For the last few days I’ve really been trying to figure out what CSRF (Cross site request forgeries) are. I know that might seem like a pedantic or academic question but it’s really not. Here’s what I’m really concerned with. Without being able to define it we can’t even start talking about how to defend it. Stopping all cross site calls would break the internet and unfortunately wouldn’t solve a lot of the CSRF attacks out there anyway (since many are really SAME site request forgeries).
Here’s what I’m getting at. What if I can force someone to log out. In of itself that isn’t really much of an “attack.” If anything from a security perspective that is helpful because it reduces the overall risks for other CSRF attacks to be successful. However used in some strange DoS attack against the user might prove to be bad. So it’s not the CSRF that’s bad, it’s the DoS that the CSRF helps to create.
Calling a remote function might not be bad (lots of image servers are actually remote databases with an image output). Most would think calling an HTML file in an IMG tag is bad. Well, except if that HTML page is a benign 404 error telling us that the image isn’t hosted there anymore.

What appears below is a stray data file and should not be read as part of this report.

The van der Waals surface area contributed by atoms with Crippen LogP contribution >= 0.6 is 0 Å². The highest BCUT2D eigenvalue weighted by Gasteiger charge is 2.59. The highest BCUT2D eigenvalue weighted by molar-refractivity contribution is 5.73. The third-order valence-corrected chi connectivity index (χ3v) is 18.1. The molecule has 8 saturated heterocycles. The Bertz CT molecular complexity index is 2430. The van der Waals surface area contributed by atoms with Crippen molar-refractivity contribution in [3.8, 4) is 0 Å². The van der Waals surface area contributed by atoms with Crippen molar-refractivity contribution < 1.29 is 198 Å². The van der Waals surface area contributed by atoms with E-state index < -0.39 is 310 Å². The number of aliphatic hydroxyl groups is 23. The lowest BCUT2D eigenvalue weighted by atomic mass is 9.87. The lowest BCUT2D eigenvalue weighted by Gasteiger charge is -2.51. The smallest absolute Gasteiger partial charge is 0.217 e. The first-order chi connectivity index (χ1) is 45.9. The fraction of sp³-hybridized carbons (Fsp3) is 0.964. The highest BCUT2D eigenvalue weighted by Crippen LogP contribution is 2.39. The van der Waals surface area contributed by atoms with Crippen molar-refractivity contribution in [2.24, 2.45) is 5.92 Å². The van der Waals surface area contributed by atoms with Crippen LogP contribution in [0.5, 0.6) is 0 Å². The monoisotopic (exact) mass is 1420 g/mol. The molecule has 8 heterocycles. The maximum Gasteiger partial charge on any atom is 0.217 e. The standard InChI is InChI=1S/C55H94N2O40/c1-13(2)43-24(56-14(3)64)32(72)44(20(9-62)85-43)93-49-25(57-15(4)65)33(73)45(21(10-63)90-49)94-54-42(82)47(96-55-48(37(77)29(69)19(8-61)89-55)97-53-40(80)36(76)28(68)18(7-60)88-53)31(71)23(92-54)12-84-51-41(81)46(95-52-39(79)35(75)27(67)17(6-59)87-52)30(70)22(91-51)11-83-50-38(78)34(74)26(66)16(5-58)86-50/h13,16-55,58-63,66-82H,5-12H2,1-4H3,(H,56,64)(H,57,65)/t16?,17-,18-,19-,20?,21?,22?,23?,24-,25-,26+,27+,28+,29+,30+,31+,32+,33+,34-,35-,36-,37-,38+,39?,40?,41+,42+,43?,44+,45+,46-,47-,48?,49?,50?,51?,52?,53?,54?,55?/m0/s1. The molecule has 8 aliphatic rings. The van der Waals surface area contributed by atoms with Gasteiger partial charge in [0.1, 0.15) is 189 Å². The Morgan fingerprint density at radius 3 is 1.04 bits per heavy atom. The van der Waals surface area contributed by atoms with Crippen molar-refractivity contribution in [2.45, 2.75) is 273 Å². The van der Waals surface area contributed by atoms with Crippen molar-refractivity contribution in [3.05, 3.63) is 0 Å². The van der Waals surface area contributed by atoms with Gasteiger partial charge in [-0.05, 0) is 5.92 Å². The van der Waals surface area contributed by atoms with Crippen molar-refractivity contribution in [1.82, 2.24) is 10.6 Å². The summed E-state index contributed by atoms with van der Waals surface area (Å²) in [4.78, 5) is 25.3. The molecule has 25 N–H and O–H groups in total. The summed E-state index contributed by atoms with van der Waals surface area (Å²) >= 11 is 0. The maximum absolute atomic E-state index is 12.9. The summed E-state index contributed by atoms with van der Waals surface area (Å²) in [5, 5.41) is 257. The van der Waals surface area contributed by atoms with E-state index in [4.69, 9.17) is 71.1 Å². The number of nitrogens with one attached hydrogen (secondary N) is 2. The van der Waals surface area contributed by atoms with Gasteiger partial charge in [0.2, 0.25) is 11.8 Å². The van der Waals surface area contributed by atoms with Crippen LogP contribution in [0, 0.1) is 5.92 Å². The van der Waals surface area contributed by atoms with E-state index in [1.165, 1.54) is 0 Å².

There are even more gray areas, like changing someone’s billing information. That would seem to be highly unscrupulous and bad, but if the attacker can’t do anything with it, it really ends up being only a mild inconvenience to the owner of the account when the company in question calls and warns them that their billing information doesn’t match their credit card on file. So while that definitely is a CSRF it’s certainly not an attack of any note. So what is an attack of note? Clearly changing passwords, secret questions or emails qualify. But who’s to say if adding a note to an calendar function or changing someone’s sex from male to female in the database or changing their default time zone is bad or not?
I’ve heard lots of definitions and all of them are skirting around the one major issue, which is what exactly makes the attack “bad” or worth thinking about. XSS seems more clear cut because it’s “bad” if you can get someone else to visit it and if the website is popular, etc… There are a few shades of gray in there but far fewer than with CSRF. If we as a web application security lab can’t define it, how can anyone reasonably expect to stop it?